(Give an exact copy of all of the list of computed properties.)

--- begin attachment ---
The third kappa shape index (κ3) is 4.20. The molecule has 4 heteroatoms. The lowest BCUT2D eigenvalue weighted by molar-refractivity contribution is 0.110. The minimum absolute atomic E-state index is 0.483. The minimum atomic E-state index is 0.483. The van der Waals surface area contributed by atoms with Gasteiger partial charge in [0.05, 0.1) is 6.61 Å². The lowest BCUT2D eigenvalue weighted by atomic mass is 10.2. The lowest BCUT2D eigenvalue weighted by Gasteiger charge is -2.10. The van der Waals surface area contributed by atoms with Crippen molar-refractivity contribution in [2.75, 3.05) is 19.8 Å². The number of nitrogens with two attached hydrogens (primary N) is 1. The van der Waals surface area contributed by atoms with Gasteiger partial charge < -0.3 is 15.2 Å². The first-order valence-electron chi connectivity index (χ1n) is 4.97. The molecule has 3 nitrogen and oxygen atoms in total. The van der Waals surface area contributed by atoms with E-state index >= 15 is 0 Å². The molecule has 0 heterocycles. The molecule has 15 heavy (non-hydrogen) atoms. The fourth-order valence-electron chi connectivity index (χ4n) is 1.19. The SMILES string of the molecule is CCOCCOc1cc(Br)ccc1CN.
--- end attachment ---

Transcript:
The third kappa shape index (κ3) is 4.20. The molecule has 4 heteroatoms. The lowest BCUT2D eigenvalue weighted by molar-refractivity contribution is 0.110. The minimum absolute atomic E-state index is 0.483. The minimum atomic E-state index is 0.483. The van der Waals surface area contributed by atoms with Gasteiger partial charge in [0.05, 0.1) is 6.61 Å². The lowest BCUT2D eigenvalue weighted by atomic mass is 10.2. The lowest BCUT2D eigenvalue weighted by Gasteiger charge is -2.10. The van der Waals surface area contributed by atoms with Crippen molar-refractivity contribution in [2.75, 3.05) is 19.8 Å². The number of nitrogens with two attached hydrogens (primary N) is 1. The van der Waals surface area contributed by atoms with Gasteiger partial charge < -0.3 is 15.2 Å². The first-order valence-electron chi connectivity index (χ1n) is 4.97. The molecule has 3 nitrogen and oxygen atoms in total. The van der Waals surface area contributed by atoms with E-state index >= 15 is 0 Å². The molecule has 0 heterocycles. The molecule has 15 heavy (non-hydrogen) atoms. The fourth-order valence-electron chi connectivity index (χ4n) is 1.19. The SMILES string of the molecule is CCOCCOc1cc(Br)ccc1CN.